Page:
In late June, Google announced the hiring of Danielle Brown as its new head of diversity. Her job: build “a more diverse and inclusive workplace.”
On her Twitter account that day, Brown said she was “looking forward to driving this important work forward.” But as of this writing, you can’t see that tweet. Brown locked her account this week after being inundated with hateful tweets for her critical response to an engineer’s controversial memo attacking Google’s diversity efforts.
There were a number of defining moments throughout this tense week at Google (Tech30). But the newly hired diversity chief being effectively silenced on social media for promoting inclusion at Google certainly ranks high on the list. ,
Google has just endured what may be the most painful week in its history. With one lengthy post, a Google employee ignited a fierce debate about the company’s culture. It quickly spilled over into an all-out culture war outside the company, putting Google and its employees in the crosshairs. And there’s no sign of it letting up anytime soon.
Last Friday, a 3,300-word memo penned by Google engineer James Damore went viral among employees. The document slammed Google’s “politically correct monoculture” and advanced gender stereotypes about women in the workplace.
Google must now grapple with possible lawsuits; a fired employee who’s fast becoming a public figure; an ongoing debate over the limits of free speech; a surge of employees leaking information; and a struggle to protect employees as it becomes the latest villain for the alt-right.
Google’s CEO had originally planned to address some of these issues at an all-hands meeting Thursday, but he canceled the meeting at the last minute due to concerns about leaks and employees being threatened and harassed online.
“We had hoped to have a frank open discussion today as we always do to bring us together and move forward. But our Dory questions appeared externally this afternoon, and on some websites Googlers are now being named personally,” Pichai said in an email to staff.
Dory is a system used internally for Google employees to submit and vote on questions to be asked at town hall meetings.
Milo Yiannopoulos, a known provocateur and former editor at Breitbart News, posted a photo showing the Twitter profiles of eight Google employees, including Brown, who spoke out publicly against the memo. “Looking at who works for Google, it all makes sense now…” the caption read.
Several of their Twitter accounts are now private.
Damore has emerged as a hero of conservative media. Fired4Truth, widely believed to be Damore’s Twitter account, hit 35,000 followers in a matter of days. Critics of Damore’s firing are planning to protest outside Google offices in five U.S. cities. The protest’s organizers say they are reaching out to Damore to speak.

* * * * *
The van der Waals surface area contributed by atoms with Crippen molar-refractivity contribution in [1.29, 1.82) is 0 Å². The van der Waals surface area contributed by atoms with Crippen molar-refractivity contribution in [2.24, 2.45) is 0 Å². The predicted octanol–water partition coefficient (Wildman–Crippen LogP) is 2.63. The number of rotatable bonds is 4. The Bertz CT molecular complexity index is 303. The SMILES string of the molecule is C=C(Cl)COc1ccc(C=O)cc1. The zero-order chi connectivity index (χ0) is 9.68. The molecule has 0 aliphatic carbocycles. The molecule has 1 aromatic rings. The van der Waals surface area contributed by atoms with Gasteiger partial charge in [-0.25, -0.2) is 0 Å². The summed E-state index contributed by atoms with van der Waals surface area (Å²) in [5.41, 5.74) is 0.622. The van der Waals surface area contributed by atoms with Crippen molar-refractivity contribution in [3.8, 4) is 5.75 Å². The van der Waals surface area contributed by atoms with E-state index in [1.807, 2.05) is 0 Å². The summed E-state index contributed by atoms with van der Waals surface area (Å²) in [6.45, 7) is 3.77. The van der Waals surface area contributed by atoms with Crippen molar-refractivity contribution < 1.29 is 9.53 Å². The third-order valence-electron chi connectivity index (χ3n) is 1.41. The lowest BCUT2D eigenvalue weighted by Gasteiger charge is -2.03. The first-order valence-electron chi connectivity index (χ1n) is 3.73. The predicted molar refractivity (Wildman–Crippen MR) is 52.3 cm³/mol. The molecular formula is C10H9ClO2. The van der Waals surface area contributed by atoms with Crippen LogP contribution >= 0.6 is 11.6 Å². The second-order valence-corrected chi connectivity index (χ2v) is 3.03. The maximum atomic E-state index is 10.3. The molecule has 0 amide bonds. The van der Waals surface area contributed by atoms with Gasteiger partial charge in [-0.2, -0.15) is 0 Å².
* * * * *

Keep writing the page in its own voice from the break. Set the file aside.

Damore has also filed a complaint with the National Labor Relations Board and has expressed interest in taking legal action against Google. He’s not the only one.
One San Francisco lawyer, James Finberg, says his office has been contacted by about 70 female employees at Google in just the past few weeks with complaints about pay inequality, promotions and job assignments. It also faces an ongoing investigation from the Department of Labor over how it pays women.
Representatives for Google did not immediately respond to a request for comment for this story.
Inside Google, the memo and its fallout represent perhaps the biggest setback to what has been a foundational premise for employees: the freedom to speak up about anything and everything.
“Speaking up was prized even if that risked conflict,” one former Google employee told CNN Tech. In fact, this “open speech” ethos “influenced product policies too,” according to the employee.
Google seemed to reach its limit with that approach this week.
Following Damore’s memo, some “minority Googlers” were hurt by the “perception they are less qualified,” according to one question posted to the company’s internal message boards for the all-hands meeting. Some conservatives, meanwhile, appeared to feel marginalized by the reaction to the memo, according to another question.
“I am a moderately conservative Googler,” one employee wrote, “and I am and have been scared to share my beliefs. The loud voice here is a liberal one. Conservative voices are hushed. What is leadership doing to ensure Googlers like me feel *invited and accepted*, not just tolerated or safe from angry mobs?”
As this week’s drama unfolded, Google quietly passed another milestone. Thursday marked the two-year anniversary of Google announcing a corporate restructuring, creating a new parent company called Alphabet.
This structure was supposed to make it easier for Google to grow new ventures and moonshot projects. Right now, however, Google has enough problems close to home.